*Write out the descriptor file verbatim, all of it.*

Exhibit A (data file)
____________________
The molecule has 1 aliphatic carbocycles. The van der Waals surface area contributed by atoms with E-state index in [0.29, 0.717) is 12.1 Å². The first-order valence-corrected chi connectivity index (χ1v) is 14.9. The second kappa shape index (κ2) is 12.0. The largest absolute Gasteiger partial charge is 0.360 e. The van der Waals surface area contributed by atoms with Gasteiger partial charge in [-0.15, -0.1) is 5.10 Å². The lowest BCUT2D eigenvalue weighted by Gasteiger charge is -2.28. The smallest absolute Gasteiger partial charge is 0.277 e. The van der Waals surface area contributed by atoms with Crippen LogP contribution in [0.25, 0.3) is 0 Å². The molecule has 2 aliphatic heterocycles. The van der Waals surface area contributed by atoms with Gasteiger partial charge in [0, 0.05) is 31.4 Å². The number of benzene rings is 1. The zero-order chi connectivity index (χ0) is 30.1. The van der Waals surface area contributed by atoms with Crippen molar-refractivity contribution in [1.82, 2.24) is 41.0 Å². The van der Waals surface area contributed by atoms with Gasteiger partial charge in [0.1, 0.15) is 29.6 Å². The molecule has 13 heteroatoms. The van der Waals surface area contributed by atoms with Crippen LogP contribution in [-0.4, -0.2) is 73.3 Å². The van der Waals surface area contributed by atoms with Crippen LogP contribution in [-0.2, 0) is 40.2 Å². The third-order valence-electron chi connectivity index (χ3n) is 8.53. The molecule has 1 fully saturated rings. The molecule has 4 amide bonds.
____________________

The molecule has 1 aliphatic carbocycles. The van der Waals surface area contributed by atoms with E-state index in [0.29, 0.717) is 12.1 Å². The first-order valence-corrected chi connectivity index (χ1v) is 14.9. The second kappa shape index (κ2) is 12.0. The largest absolute Gasteiger partial charge is 0.360 e. The van der Waals surface area contributed by atoms with Gasteiger partial charge in [-0.15, -0.1) is 5.10 Å². The lowest BCUT2D eigenvalue weighted by Gasteiger charge is -2.28. The smallest absolute Gasteiger partial charge is 0.277 e. The van der Waals surface area contributed by atoms with Crippen LogP contribution in [0.25, 0.3) is 0 Å². The molecule has 2 aliphatic heterocycles. The van der Waals surface area contributed by atoms with Gasteiger partial charge in [0, 0.05) is 31.4 Å². The number of benzene rings is 1. The zero-order chi connectivity index (χ0) is 30.1. The van der Waals surface area contributed by atoms with Crippen molar-refractivity contribution in [1.82, 2.24) is 41.0 Å². The van der Waals surface area contributed by atoms with Gasteiger partial charge in [0.1, 0.15) is 29.6 Å². The molecule has 13 heteroatoms. The van der Waals surface area contributed by atoms with Crippen LogP contribution in [-0.4, -0.2) is 73.3 Å². The van der Waals surface area contributed by atoms with Crippen LogP contribution in [-0.2, 0) is 40.2 Å². The third-order valence-electron chi connectivity index (χ3n) is 8.53. The molecule has 1 fully saturated rings. The molecule has 4 amide bonds.